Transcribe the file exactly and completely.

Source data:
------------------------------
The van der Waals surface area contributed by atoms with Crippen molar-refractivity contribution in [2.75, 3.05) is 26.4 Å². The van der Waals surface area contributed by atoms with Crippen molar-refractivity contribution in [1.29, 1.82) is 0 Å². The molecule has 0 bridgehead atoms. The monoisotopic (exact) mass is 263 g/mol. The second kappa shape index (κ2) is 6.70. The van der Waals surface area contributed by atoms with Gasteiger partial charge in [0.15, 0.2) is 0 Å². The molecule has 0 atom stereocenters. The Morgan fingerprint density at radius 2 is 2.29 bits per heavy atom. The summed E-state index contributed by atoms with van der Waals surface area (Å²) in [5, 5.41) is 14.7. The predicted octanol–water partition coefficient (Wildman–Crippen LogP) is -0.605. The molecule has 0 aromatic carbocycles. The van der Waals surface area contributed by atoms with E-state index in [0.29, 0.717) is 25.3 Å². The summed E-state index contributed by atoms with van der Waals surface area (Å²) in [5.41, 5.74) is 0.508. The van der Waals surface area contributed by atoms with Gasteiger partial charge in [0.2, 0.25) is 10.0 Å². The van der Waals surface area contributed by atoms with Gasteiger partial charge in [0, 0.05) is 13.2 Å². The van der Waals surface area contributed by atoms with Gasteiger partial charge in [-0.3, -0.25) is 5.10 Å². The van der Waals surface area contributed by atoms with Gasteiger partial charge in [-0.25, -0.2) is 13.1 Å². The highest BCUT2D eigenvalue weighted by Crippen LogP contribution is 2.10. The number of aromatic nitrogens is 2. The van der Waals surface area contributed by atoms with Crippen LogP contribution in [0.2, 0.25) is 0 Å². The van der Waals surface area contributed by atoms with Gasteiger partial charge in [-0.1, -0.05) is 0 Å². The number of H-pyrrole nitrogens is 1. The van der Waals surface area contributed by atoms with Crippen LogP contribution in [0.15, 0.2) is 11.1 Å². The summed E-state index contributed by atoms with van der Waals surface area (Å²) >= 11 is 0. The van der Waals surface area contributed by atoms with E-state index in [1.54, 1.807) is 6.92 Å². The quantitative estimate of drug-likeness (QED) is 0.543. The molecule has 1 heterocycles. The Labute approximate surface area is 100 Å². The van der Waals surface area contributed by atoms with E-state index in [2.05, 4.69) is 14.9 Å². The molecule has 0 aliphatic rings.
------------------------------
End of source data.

The van der Waals surface area contributed by atoms with Crippen molar-refractivity contribution in [2.75, 3.05) is 26.4 Å². The van der Waals surface area contributed by atoms with Crippen molar-refractivity contribution in [1.29, 1.82) is 0 Å². The molecule has 0 bridgehead atoms. The monoisotopic (exact) mass is 263 g/mol. The second kappa shape index (κ2) is 6.70. The van der Waals surface area contributed by atoms with Gasteiger partial charge in [0.15, 0.2) is 0 Å². The molecule has 0 atom stereocenters. The Morgan fingerprint density at radius 2 is 2.29 bits per heavy atom. The summed E-state index contributed by atoms with van der Waals surface area (Å²) in [5, 5.41) is 14.7. The predicted octanol–water partition coefficient (Wildman–Crippen LogP) is -0.605. The molecule has 0 aromatic carbocycles. The van der Waals surface area contributed by atoms with E-state index in [0.29, 0.717) is 25.3 Å². The summed E-state index contributed by atoms with van der Waals surface area (Å²) in [5.41, 5.74) is 0.508. The van der Waals surface area contributed by atoms with Gasteiger partial charge in [0.2, 0.25) is 10.0 Å². The van der Waals surface area contributed by atoms with Gasteiger partial charge in [0, 0.05) is 13.2 Å². The van der Waals surface area contributed by atoms with Gasteiger partial charge in [-0.3, -0.25) is 5.10 Å². The van der Waals surface area contributed by atoms with Gasteiger partial charge in [-0.25, -0.2) is 13.1 Å². The highest BCUT2D eigenvalue weighted by Crippen LogP contribution is 2.10. The number of aromatic nitrogens is 2. The van der Waals surface area contributed by atoms with Crippen LogP contribution in [0.2, 0.25) is 0 Å². The van der Waals surface area contributed by atoms with Gasteiger partial charge in [-0.1, -0.05) is 0 Å². The number of H-pyrrole nitrogens is 1. The van der Waals surface area contributed by atoms with Crippen LogP contribution in [0.15, 0.2) is 11.1 Å². The summed E-state index contributed by atoms with van der Waals surface area (Å²) >= 11 is 0. The van der Waals surface area contributed by atoms with E-state index in [1.54, 1.807) is 6.92 Å². The quantitative estimate of drug-likeness (QED) is 0.543. The molecule has 1 heterocycles. The Labute approximate surface area is 100 Å². The van der Waals surface area contributed by atoms with E-state index in [2.05, 4.69) is 14.9 Å². The molecule has 0 aliphatic rings.